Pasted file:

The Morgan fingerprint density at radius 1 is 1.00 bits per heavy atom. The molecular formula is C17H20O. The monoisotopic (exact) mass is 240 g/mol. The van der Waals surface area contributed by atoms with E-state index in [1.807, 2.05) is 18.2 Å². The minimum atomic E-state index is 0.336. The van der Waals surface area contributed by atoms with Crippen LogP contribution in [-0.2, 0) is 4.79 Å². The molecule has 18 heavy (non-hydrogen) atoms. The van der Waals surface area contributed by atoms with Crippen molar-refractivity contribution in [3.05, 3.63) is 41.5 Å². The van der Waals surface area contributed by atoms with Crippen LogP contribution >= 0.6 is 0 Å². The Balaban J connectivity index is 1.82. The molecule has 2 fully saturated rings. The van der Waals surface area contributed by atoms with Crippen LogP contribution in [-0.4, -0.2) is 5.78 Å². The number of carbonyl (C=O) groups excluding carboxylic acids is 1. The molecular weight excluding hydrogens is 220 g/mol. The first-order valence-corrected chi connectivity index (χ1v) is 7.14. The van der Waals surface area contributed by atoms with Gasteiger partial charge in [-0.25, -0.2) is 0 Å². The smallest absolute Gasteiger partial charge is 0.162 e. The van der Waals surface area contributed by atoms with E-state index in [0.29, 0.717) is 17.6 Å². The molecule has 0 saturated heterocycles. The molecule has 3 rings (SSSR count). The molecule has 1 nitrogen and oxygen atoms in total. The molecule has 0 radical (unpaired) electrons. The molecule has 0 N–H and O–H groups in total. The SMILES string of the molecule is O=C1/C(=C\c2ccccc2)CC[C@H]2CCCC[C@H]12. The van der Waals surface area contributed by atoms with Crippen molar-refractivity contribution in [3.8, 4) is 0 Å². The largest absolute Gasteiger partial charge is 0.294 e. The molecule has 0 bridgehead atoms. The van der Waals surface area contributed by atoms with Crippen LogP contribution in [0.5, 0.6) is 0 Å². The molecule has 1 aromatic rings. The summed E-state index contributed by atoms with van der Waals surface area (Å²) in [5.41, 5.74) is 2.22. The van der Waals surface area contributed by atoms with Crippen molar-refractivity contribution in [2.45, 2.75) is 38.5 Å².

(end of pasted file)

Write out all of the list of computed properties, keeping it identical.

The Morgan fingerprint density at radius 1 is 1.00 bits per heavy atom. The molecular formula is C17H20O. The monoisotopic (exact) mass is 240 g/mol. The van der Waals surface area contributed by atoms with E-state index in [1.807, 2.05) is 18.2 Å². The minimum atomic E-state index is 0.336. The van der Waals surface area contributed by atoms with Crippen LogP contribution in [-0.2, 0) is 4.79 Å². The molecule has 18 heavy (non-hydrogen) atoms. The van der Waals surface area contributed by atoms with Crippen molar-refractivity contribution in [3.05, 3.63) is 41.5 Å². The van der Waals surface area contributed by atoms with Crippen LogP contribution >= 0.6 is 0 Å². The Balaban J connectivity index is 1.82. The molecule has 2 fully saturated rings. The van der Waals surface area contributed by atoms with Crippen LogP contribution in [-0.4, -0.2) is 5.78 Å². The number of carbonyl (C=O) groups excluding carboxylic acids is 1. The molecular weight excluding hydrogens is 220 g/mol. The first-order valence-corrected chi connectivity index (χ1v) is 7.14. The van der Waals surface area contributed by atoms with Gasteiger partial charge in [-0.25, -0.2) is 0 Å². The smallest absolute Gasteiger partial charge is 0.162 e. The van der Waals surface area contributed by atoms with E-state index in [0.29, 0.717) is 17.6 Å². The molecule has 0 saturated heterocycles. The molecule has 3 rings (SSSR count). The molecule has 1 nitrogen and oxygen atoms in total. The molecule has 0 radical (unpaired) electrons. The molecule has 0 N–H and O–H groups in total. The SMILES string of the molecule is O=C1/C(=C\c2ccccc2)CC[C@H]2CCCC[C@H]12. The van der Waals surface area contributed by atoms with Crippen molar-refractivity contribution in [3.8, 4) is 0 Å². The largest absolute Gasteiger partial charge is 0.294 e. The molecule has 0 bridgehead atoms. The van der Waals surface area contributed by atoms with Crippen LogP contribution in [0.5, 0.6) is 0 Å². The molecule has 1 aromatic rings. The summed E-state index contributed by atoms with van der Waals surface area (Å²) in [5.41, 5.74) is 2.22. The van der Waals surface area contributed by atoms with Crippen molar-refractivity contribution in [2.45, 2.75) is 38.5 Å².